Colts rule out QB Luck for season
INDIANAPOLIS — Andrew Luck will spend a second offseason recovering from shoulder surgery.
The Indianapolis Colts put Luck on injured reserve Thursday, marking the end of his season and the beginning of a different rehab program that team officials believe will get their star quarterback on the field next fall.
Colts general manager Chris Ballard made the announcement during a surprise news conference at the team complex.
“I’ve heard all sorts of rumors about career-ending,” Ballard said. “That’s not the case here. I’ve not got that from one doctor. Career-ending is putting him out on the field before he’s ready to play. That’s where you should be concerned.”
Indianapolis (2-6) never did rush Luck.
After having surgery in January for a partially torn labrum in his throwing shoulder, Luck missed all of Indy’s offseason workouts, all of training camp, the entire preseason and now the entire 16-game regular season.
Luck didn’t even start throwing to teammates until early October and was limited to throwing every other day. Just two weeks later, he was “shut down” because of soreness his right shoulder.
So with the Colts struggling, their playoff hopes fading fast and Luck apparently not ready to play, Indianapolis decided to make the smart, cautious move — even if it wasn’t Luck’s preference.
“I wish I was better and 100 percent this season, but that’s not the case,” Luck told the team’s website, Colts.com. “I know I’ll be better from this. I know I’ll be a better quarterback, teammate, person and player from this, and I’m excited for the future.”
If Luck is ready to start the 2018 season opener, he would go more than 20 months between regular-season snaps.
What changes will be made to the rehab program?
Ballard said Luck will work out in multiple locations and will use a different routine to help him regain his strength. For now, throwing is out and there are no plans for additional surgery.
Instead, Ballard continues to preach patience.
Dr. Amin Tehrany, an orthopedic surgeon who specializes in shoulders and knees and is a founder of Manhattan Orthopedic Care in New York, understands why the length of the recovery worries fans.
“It’s a little unusual,” said Tehrany, who hasn’t examined Luck. “The question is how severe was the injury, how much surgery was required and what type of surgery was required.
“He also seems to have had the injury for a long time, two years. When the complaints of the injury linger for a long time, the recovery takes longer.”
NFL: Elliott appeal has no shot
NEW YORK — Dallas Cowboys running back Ezekiel Elliott has no chance with his latest attempt to delay a six-game suspension for alleged domestic violence, NFL lawyers said Thursday.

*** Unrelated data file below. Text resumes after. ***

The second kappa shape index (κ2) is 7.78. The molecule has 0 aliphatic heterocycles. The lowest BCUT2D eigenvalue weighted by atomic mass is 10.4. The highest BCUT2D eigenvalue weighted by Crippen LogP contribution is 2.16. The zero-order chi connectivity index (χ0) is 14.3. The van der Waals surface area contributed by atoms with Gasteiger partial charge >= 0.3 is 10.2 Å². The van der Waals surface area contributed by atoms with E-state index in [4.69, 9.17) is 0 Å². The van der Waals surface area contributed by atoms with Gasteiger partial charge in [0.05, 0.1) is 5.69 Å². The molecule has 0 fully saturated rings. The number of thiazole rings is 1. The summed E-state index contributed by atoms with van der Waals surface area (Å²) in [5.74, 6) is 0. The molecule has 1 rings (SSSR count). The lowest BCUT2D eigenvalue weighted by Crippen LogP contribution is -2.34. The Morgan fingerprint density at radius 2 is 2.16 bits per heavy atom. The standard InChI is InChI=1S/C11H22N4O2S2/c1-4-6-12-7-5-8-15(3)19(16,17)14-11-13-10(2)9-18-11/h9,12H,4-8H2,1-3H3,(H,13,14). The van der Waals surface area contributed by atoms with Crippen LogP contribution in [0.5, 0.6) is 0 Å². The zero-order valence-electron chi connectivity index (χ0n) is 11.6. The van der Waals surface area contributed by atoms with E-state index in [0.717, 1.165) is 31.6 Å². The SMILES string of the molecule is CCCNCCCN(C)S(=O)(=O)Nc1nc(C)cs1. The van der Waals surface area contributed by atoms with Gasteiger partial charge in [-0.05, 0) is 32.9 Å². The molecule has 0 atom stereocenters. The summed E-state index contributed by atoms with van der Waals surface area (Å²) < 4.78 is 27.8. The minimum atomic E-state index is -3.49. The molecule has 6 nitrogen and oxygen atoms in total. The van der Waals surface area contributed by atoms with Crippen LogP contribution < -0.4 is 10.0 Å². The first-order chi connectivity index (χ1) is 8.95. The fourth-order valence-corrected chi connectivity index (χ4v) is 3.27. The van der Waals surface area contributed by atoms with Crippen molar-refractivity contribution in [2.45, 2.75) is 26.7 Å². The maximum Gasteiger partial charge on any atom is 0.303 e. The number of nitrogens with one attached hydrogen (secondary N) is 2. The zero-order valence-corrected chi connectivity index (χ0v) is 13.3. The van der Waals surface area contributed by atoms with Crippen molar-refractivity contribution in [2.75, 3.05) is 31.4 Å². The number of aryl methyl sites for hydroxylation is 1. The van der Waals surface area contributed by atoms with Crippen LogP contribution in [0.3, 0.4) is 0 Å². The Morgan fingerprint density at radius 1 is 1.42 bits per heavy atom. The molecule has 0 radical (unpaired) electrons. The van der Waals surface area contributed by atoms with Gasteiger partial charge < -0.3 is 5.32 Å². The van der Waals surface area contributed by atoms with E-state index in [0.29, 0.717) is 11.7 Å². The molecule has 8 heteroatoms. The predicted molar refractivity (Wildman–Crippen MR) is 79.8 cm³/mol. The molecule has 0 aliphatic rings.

The attorneys told the 2nd U.S. Circuit Court of Appeals in Manhattan that it should not interfere with Elliott beginning his suspension Sunday when the Cowboys play Kansas City at home because the NFL Players Association “has no likelihood of success on appeal.”
The union has asked the court to block the start of the suspension until it considers its request to overturn a lower-court ruling on the grounds that Elliott’s career will be irreparably harmed if his suspension begins now.
The league said in a written submission that the public, including NFL fans and victims of abuse, have a “strong interest” in seeing that penalties stemming from domestic abuse by NFL players are promptly investigated and that discipline is imposed in a timely manner.
It said “swift discipline” should not be manipulated by players and teams seeking to strategically time court challenges so that suspensions are served when they play weaker opponents or when an injury would already require a player to remain off the field.
U.S. District Judge Katherine Polk Failla ruled Monday that the 22-year-old athlete must begin the suspension that was imposed in August after the league investigated several alleged physical confrontations in the summer of 2016 with his then-girlfriend.
The union said Failla erred by ruling that the NFL’s claims were supported by federal labor law because the league followed the collective bargaining agreement in suspending Elliott.
Lawyers for the players association said Failla was the first judge ever to have “concluded that professional athletes with short career spans do not face irreparable harm” when suspensions are enforced before appeals options have been exhausted.
Chiefs’ Hali back at practice
KANSAS CITY, Mo.– Chiefs linebacker Tamba Hali returned to practice for the first time since the end of last season, though it’s unclear when he will be activated from the physically unable to perform list.
Hali’s return Thursday begins a three-week window in which the Chiefs must decide whether to activate Hali or shut him down for the season. The 33-year-old Hali missed the offseason program and all of training camp to rest and rehabilitate his ailing knees.
The Chiefs, who visit Dallas on Sunday, could use Hali’s help after losing Dee Ford to a back injury in Monday night’s game against Denver. Ford has not practiced this week.